The actual published article can be found here in the Archives of Pediatrics and Adolescent Medicine.

Friday, October 07, 2011

My Challenge

As a dietetic intern, I am assigned projects, tasks, and roles daily that challenge me to learn; learn about specific techniques and methods in dietetics, learn different methods of teaching, and learn new things about myself. So when I was challenged by a former professor of mine, who is also currently one of my internship advisers, to officially document - or reflect, if you will - upon my experiences and learnings in my internship, it stirred up feelings of excitement and anticipation within me. In my 3rd year at Acadia, I was in this prof's Leadership class and had a semester-long assignment to continually reflect on my daily experiences - this was a project I took great pride in and enjoyed thoroughly! So when I was told that I had creative freedom with this assignment as I did with my Leadership class's reflection assignment, to the web I went! A devote reader of Weighty Matters a blog written by a physician and Associate Professor of Family Medicine at the University of Ottawa, Yoni Freedhoff, I jumped at the chance to create a blog of my own through which to share my experiences as a dietetic intern. Additionally, my hope is to incorporate articles and videos I come across that may interest fellow "nutrition-ees".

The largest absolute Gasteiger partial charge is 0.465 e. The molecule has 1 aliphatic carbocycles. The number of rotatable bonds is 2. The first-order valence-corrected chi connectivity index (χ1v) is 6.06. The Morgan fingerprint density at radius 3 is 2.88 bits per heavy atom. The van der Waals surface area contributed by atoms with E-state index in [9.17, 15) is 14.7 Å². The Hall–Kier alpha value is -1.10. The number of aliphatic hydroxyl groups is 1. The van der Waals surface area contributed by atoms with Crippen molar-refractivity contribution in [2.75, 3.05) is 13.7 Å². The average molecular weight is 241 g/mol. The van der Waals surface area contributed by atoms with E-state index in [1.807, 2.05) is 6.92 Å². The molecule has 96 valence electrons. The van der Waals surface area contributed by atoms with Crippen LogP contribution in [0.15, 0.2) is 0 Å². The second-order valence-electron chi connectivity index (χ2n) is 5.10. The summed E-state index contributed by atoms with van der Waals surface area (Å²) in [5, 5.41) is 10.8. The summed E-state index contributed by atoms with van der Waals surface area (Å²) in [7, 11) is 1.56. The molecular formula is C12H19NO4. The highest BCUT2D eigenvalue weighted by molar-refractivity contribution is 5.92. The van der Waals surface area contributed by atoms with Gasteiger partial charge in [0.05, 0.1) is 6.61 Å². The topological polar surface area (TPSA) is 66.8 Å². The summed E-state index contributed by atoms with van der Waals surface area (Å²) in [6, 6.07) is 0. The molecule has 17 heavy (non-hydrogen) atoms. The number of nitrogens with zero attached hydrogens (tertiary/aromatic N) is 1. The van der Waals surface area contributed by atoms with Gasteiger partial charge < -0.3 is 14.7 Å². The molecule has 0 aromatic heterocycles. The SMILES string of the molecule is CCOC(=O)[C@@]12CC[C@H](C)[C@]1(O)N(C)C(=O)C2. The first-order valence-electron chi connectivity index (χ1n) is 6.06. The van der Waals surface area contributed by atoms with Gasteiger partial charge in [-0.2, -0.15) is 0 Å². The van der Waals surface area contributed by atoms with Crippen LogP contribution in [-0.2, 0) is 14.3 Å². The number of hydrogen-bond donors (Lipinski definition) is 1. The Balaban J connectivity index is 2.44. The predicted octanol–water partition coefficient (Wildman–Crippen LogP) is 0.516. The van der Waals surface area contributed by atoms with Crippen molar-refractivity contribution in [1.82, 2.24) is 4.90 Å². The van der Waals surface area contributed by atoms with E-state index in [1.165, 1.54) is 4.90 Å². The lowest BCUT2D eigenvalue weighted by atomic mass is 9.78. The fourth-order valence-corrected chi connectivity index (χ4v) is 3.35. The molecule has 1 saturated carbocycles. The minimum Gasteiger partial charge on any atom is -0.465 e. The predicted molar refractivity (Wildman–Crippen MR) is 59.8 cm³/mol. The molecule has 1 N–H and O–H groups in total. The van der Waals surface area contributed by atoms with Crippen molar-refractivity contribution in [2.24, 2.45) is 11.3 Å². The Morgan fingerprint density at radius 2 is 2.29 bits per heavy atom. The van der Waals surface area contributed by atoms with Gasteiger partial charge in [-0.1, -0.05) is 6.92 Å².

So where am I presently in my internship?